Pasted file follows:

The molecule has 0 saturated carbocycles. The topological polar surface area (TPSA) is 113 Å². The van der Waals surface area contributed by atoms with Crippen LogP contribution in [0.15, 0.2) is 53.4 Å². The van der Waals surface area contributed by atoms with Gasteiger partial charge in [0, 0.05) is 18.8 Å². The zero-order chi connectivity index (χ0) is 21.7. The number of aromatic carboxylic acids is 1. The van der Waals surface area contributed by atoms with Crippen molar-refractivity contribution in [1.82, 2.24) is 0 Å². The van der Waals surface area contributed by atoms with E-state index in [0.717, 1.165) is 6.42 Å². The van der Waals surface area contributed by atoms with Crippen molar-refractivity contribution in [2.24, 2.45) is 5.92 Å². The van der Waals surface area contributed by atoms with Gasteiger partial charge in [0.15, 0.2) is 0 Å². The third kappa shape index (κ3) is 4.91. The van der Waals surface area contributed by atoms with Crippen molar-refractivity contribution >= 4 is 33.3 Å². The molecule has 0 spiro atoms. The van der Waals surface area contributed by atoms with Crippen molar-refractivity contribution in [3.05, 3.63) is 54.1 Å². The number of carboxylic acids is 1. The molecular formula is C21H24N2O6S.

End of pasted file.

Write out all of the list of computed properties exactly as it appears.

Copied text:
The molecule has 0 saturated carbocycles. The topological polar surface area (TPSA) is 113 Å². The van der Waals surface area contributed by atoms with Crippen LogP contribution in [0.15, 0.2) is 53.4 Å². The van der Waals surface area contributed by atoms with Gasteiger partial charge in [0, 0.05) is 18.8 Å². The zero-order chi connectivity index (χ0) is 21.7. The number of aromatic carboxylic acids is 1. The van der Waals surface area contributed by atoms with Crippen molar-refractivity contribution in [1.82, 2.24) is 0 Å². The van der Waals surface area contributed by atoms with E-state index in [0.717, 1.165) is 6.42 Å². The van der Waals surface area contributed by atoms with Crippen molar-refractivity contribution in [2.24, 2.45) is 5.92 Å². The van der Waals surface area contributed by atoms with Gasteiger partial charge in [0.15, 0.2) is 0 Å². The third kappa shape index (κ3) is 4.91. The van der Waals surface area contributed by atoms with Crippen molar-refractivity contribution >= 4 is 33.3 Å². The molecule has 0 spiro atoms. The van der Waals surface area contributed by atoms with Crippen molar-refractivity contribution in [3.05, 3.63) is 54.1 Å². The number of carboxylic acids is 1. The molecular formula is C21H24N2O6S.